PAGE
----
go to Thelma & Louise home

Gender on the Road:  Boys on the Side by Herbert Ross

and Thelma & Louise by Ridley Scott

 

The film directed by Ridley Scott Thelma & Louise as well as Boys on the Side by Herbert Ross, represent a typical gender genre. The presented world in both stories is created by women and exclusively for women. All women make their decisions clearly and in a very distinctive way leave the men out of the play. The heroines act bravely and spontaneously. They stand against oppressive and sexist society. They may be even perceived as insane as they try following their own wild visions and fight creatively against sexual repression .

We recognise that heroines are presented in such a way that their actions and self - expression are closer to their experience than it happens usually with men. All women presented in the films achieve gradually true authority by simultaneous by conforming and subverting patriarchal standards. The female strategy is assaulting, revising and deconstructing the images of women that exist in "the men’s world" and were created by men many centuries ago.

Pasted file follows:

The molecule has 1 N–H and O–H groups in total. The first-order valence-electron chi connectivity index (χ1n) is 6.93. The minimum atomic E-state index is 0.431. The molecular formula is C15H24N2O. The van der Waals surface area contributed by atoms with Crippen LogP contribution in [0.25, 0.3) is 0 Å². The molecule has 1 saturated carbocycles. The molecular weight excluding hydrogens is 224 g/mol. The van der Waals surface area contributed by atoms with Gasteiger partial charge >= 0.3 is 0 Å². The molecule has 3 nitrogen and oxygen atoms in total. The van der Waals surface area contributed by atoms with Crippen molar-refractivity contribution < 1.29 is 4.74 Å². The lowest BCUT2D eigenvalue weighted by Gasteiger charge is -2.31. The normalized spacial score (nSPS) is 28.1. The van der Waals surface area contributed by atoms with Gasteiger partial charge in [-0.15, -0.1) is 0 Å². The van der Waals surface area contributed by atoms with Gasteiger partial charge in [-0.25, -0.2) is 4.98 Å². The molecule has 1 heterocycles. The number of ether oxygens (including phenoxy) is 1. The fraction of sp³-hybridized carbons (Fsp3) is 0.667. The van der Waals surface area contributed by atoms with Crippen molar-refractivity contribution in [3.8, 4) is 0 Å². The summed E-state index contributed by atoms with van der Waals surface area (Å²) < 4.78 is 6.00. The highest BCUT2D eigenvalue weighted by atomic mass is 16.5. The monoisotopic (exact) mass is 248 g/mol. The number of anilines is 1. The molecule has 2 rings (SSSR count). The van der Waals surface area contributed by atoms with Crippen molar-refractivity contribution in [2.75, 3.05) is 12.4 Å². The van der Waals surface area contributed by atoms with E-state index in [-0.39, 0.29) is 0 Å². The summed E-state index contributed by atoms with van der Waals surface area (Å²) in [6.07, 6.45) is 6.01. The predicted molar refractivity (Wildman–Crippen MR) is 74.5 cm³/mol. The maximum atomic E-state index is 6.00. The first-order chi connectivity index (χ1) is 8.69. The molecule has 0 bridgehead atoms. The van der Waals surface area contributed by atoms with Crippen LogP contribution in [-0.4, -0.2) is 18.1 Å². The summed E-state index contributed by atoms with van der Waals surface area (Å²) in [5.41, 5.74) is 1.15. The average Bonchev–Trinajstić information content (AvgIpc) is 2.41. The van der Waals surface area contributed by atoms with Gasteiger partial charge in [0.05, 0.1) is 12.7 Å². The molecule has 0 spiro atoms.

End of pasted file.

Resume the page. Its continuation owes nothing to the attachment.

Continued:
We recognise how with the sentimental magnetism women speak entirely with their own voice. How women materialise what they are thinking, how their doing is more than just the pure extension of their self. The voice that all women express is very distinctive and has power to stand against the oppressive effects of the dominant patriarchal modes. The fact that women have their privileged relationship to the voice is due to their lack of defence-mechanism. Women defend themselves differently than men normally do. They lack the physical strength of the men so their voices and actions are more emotional but beside this immensely powerful and appealing to the audience.

In the film by Herbert Ross Boys on the Side we have three young women on the margin of culture, who reject the life goals of their contemporaries. They all have small but true talents and eventually fit themselves into their society. An Afro-American lesbian singer, an HIV-positive "white-white" and a naive cute pregnant blonde who are heading towards west and during this phase of their life they enact the gesture of rebellion.